- Number, name, and goal of the process
- Employees with their tasks, authorizations, and responsibilities
- The process steps and decision moments and their underlying relationships
- The systems and administrations that are called on and wherein information is documented, per process step
- The process that affect the described process and the process that depend on the described process
The associative phase
The associative phase happens in preparation to defining KPIs. In this phase, options for indicators are defined in a brainstorm session. It’s recommended to discuss the indicators with the business, or to involve them in the brainstorming. In this phase it’s also important to be familiar with the terms (key) result indicator, (key) performance indicator, and the justification number.
Hallmarks of a Key Performance Indicator
A good Key Performance Indicator has several characteristics:
- The indicator typically isn’t financial
- If the indicator goes below a certain critical value, it can cause a chain of problems
- There has to be a consensus that action must be taken when the indicator falls under a certain value.
The synthesis phase
In this phase, the basic components for the Business Intelligence Framework are defined. Based on the previous analysis, several things should have become clear: the generic roles, the goals, the KPIs and filters, the way in which information can be tailored for end users.
Following from this, the following matters are defined: connections between the four elements above. For example: which KPI matches which goal; which generic role has to access which filters. Then, the insight is developed. In short, that means determining how the KPI can best be visualized.
Finally, the multi-dimensional model is established. This one juxtaposes the KPI value against every filter (with hierarchy) possible. Then the relevance of these insights is discussed with the business. It has to be determined whether or not these insights are the right ones, and whether or not the authorizations are correct.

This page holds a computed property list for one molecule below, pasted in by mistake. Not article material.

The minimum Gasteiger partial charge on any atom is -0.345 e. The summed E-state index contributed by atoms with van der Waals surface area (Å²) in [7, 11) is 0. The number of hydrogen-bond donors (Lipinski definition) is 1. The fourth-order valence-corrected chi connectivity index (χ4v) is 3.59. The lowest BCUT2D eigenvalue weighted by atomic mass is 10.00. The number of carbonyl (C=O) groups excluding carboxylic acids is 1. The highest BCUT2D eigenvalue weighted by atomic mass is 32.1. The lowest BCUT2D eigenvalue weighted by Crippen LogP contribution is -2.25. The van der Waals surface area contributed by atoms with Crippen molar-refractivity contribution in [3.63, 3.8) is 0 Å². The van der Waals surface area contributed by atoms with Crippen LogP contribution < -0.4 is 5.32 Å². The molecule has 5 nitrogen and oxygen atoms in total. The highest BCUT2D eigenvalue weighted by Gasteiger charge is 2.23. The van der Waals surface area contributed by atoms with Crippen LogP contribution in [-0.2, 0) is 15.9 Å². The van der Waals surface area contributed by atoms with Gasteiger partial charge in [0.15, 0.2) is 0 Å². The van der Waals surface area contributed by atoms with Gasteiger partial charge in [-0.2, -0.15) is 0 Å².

Success factors of a BI implementation
Passionned Group research has shown that the three most important success factors of a BI implementation are:
- Goals and targets are regularly evaluated
- Information is regularly used for analysis and as a basis for action
- There is a culture of feedback where both positive and negative results can be discussed
Hence, it’s important to make the business aware that the outcomes of the insights have to be open to discussion in this phase. Not every department and manager is ready for this. Sometimes, change management is required.
Fifth phase: Library
The last phase consists of the following activities:
- Setting up a library of all the insights.
- Setting up a total multi-dimensional diagram. That serves as input for a gap analysis. The gap analysis is required to find out whether certain information isn’t documented yet.
- Setting up a total rights model. This can be deduced from the generic roles defined across the various processes and the connections defined. In the rights model, it is determined which roles (and which people) are offered which insights. This collection of insights comprises their dashboard.
The importance of this is that all the information is well-documented. This is, again, discussed with the users and stakeholders. It’s important to know whether or not the insights and dashboards are actually relevant for the people. And a discussion about the gap analysis will have to clarify where the priorities in unlocking the data will be.
Want to know more? Download the SMART KPI Toolbox.